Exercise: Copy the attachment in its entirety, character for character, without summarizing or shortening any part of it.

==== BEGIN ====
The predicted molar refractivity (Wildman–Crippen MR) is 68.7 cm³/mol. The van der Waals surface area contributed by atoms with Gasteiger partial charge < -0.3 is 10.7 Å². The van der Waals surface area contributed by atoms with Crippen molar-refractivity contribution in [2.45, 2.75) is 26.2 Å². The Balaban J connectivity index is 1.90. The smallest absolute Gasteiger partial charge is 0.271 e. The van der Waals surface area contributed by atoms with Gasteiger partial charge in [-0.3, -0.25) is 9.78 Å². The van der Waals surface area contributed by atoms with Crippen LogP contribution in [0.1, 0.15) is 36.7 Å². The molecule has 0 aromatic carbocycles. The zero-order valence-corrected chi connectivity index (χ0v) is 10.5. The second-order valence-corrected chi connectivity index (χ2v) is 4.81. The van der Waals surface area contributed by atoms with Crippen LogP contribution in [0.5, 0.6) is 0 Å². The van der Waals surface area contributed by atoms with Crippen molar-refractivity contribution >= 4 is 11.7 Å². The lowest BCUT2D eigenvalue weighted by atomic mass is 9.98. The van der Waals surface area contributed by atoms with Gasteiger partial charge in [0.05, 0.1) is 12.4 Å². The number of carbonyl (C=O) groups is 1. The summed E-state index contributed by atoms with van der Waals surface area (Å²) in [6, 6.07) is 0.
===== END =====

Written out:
The predicted molar refractivity (Wildman–Crippen MR) is 68.7 cm³/mol. The van der Waals surface area contributed by atoms with Gasteiger partial charge < -0.3 is 10.7 Å². The van der Waals surface area contributed by atoms with Crippen molar-refractivity contribution in [2.45, 2.75) is 26.2 Å². The Balaban J connectivity index is 1.90. The smallest absolute Gasteiger partial charge is 0.271 e. The van der Waals surface area contributed by atoms with Gasteiger partial charge in [-0.3, -0.25) is 9.78 Å². The van der Waals surface area contributed by atoms with Crippen LogP contribution in [0.1, 0.15) is 36.7 Å². The molecule has 0 aromatic carbocycles. The zero-order valence-corrected chi connectivity index (χ0v) is 10.5. The second-order valence-corrected chi connectivity index (χ2v) is 4.81. The van der Waals surface area contributed by atoms with Crippen LogP contribution in [0.5, 0.6) is 0 Å². The van der Waals surface area contributed by atoms with Crippen molar-refractivity contribution >= 4 is 11.7 Å². The lowest BCUT2D eigenvalue weighted by atomic mass is 9.98. The van der Waals surface area contributed by atoms with Gasteiger partial charge in [0.05, 0.1) is 12.4 Å². The number of carbonyl (C=O) groups is 1. The summed E-state index contributed by atoms with van der Waals surface area (Å²) in [6, 6.07) is 0.